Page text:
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Legends in the Making In the galaxy of sports these are the 20 brightest young stars -- those with the talent and charisma to take them all the way to the top

Feb. 09, 1995
Feb. 09, 1995

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Feb. 9, 1995

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Legends in the Making In the galaxy of sports these are the 20 brightest young stars -- those with the talent and charisma to take them all the way to the top

OF THE many characteristics that define a legend, one stands above
all others: endurance. So assembling the following roster of 20
''future legends'' was not unlike projecting a marathon winner when
the runners are at the five-mile mark. How can we, making our choices
near the end of the 20th century, know the young athletes whose
names will resonate deep into the 21st? The answer, of course, is
that we can't make promises -- but we do feel certain that these are
the athletes of greatest promise. To begin with, some have already
made a mark. At 25, Dallas Cowboy running back Emmitt Smith is a
proud owner of three NFL rushing titles, and he has a searing desire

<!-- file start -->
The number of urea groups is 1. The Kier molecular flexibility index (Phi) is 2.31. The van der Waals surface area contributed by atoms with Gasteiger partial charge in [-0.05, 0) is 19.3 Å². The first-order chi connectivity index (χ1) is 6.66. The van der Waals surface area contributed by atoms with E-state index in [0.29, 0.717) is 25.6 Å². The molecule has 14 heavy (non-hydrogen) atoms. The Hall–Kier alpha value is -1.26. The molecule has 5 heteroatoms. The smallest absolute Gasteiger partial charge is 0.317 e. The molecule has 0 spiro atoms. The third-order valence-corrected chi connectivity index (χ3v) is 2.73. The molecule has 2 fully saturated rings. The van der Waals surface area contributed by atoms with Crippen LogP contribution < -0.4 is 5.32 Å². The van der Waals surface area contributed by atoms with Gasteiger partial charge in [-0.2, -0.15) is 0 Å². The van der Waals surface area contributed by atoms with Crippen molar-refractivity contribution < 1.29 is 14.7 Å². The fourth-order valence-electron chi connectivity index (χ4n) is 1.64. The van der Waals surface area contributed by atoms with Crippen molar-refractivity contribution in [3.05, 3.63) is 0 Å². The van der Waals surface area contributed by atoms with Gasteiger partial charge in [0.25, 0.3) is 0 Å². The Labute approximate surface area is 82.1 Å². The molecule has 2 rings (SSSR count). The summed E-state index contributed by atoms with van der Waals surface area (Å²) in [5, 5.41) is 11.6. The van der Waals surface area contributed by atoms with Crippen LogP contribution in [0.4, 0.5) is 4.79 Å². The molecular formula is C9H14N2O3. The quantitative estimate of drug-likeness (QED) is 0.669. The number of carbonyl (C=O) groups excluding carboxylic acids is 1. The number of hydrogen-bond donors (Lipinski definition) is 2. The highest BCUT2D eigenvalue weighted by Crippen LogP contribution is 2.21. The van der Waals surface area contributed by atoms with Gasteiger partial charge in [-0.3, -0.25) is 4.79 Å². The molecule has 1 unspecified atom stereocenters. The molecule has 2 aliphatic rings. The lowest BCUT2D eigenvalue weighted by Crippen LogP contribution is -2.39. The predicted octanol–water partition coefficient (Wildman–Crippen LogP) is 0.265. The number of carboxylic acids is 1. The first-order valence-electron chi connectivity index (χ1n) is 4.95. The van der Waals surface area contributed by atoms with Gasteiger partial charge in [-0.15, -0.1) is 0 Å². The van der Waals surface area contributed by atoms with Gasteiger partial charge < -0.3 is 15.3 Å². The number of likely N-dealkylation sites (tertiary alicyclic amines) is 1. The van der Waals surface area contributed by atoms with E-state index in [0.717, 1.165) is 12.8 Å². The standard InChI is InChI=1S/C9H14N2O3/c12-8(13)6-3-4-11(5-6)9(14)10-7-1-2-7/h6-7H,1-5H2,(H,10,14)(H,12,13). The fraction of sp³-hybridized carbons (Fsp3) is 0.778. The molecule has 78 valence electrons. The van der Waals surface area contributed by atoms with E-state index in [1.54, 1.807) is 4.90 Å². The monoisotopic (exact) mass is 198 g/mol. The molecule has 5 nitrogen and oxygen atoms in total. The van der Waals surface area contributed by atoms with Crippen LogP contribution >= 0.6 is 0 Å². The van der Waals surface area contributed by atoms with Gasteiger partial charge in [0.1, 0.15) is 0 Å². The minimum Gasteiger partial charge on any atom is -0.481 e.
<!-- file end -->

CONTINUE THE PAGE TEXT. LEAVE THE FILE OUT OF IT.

to seize at least as many more. Shaquille O'Neal, the 7 ft. 1 in.,
303-pound center of the Orlando Magic, is one of the most dominating
players in the NBA and has become a marketing icon in the process,
and he's only 23.
For others, the sheer magnitude of their talent, coupled with
their youth, figures to propel them to surpassing feats. An average
of 44 home runs over the next 13 years is not an impossible rate for
fledgling sluggers Ken Griffey Jr. and Frank Thomas, who by belting
that many would join Hank Aaron and Babe Ruth as members in the elite
700 Club. No male tennis player has won the Grand Slam since Rod
Laver in 1969, but Pete Sampras, 23, has the talent and temperament
to do it. Boxer Oscar De La Hoya has set a goal of winning
championships in an unprecedented six weight classes by the time he
is 28 -- at 22, he has already won two.
And then there are those who have just begun to shine, but who
have the skills and commitment to make them worthy choices. Once you
have seen rookie Grant Hill of the Detroit Pistons gathering in an
alley-oop, or 24-year-old Pavel Bure of the Vancouver Canucks
stickhandling on a breakaway, or Marion Jones, 19, of North Carolina
running the curve in the 200, you'll know you have witnessed
something rare and lasting. As we look to the new millennium, we will
watch their legends grow.

This is an article from the Feb. 9, 1995 issue